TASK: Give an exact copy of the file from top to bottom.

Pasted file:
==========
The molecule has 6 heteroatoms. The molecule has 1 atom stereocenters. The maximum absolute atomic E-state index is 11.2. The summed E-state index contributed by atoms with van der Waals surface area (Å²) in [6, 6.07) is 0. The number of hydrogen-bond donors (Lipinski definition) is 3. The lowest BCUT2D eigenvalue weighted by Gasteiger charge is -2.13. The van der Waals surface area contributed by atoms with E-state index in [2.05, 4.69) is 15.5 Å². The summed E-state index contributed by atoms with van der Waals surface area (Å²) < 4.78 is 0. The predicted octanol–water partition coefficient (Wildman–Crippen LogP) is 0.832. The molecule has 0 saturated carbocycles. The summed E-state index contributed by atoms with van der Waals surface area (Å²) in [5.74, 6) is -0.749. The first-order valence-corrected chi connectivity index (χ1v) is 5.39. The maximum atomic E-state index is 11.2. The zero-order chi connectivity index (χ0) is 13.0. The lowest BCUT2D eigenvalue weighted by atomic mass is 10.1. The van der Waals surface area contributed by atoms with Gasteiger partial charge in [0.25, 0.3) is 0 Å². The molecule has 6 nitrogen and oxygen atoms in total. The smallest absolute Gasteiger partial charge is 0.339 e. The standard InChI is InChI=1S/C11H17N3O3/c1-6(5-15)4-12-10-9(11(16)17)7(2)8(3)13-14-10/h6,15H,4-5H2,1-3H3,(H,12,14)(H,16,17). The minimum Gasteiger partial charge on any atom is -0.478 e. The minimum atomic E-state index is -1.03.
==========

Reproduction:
The molecule has 6 heteroatoms. The molecule has 1 atom stereocenters. The maximum absolute atomic E-state index is 11.2. The summed E-state index contributed by atoms with van der Waals surface area (Å²) in [6, 6.07) is 0. The number of hydrogen-bond donors (Lipinski definition) is 3. The lowest BCUT2D eigenvalue weighted by Gasteiger charge is -2.13. The van der Waals surface area contributed by atoms with E-state index in [2.05, 4.69) is 15.5 Å². The summed E-state index contributed by atoms with van der Waals surface area (Å²) < 4.78 is 0. The predicted octanol–water partition coefficient (Wildman–Crippen LogP) is 0.832. The molecule has 0 saturated carbocycles. The summed E-state index contributed by atoms with van der Waals surface area (Å²) in [5.74, 6) is -0.749. The first-order valence-corrected chi connectivity index (χ1v) is 5.39. The maximum atomic E-state index is 11.2. The zero-order chi connectivity index (χ0) is 13.0. The lowest BCUT2D eigenvalue weighted by atomic mass is 10.1. The van der Waals surface area contributed by atoms with Gasteiger partial charge in [0.25, 0.3) is 0 Å². The molecule has 6 nitrogen and oxygen atoms in total. The smallest absolute Gasteiger partial charge is 0.339 e. The standard InChI is InChI=1S/C11H17N3O3/c1-6(5-15)4-12-10-9(11(16)17)7(2)8(3)13-14-10/h6,15H,4-5H2,1-3H3,(H,12,14)(H,16,17). The minimum Gasteiger partial charge on any atom is -0.478 e. The minimum atomic E-state index is -1.03.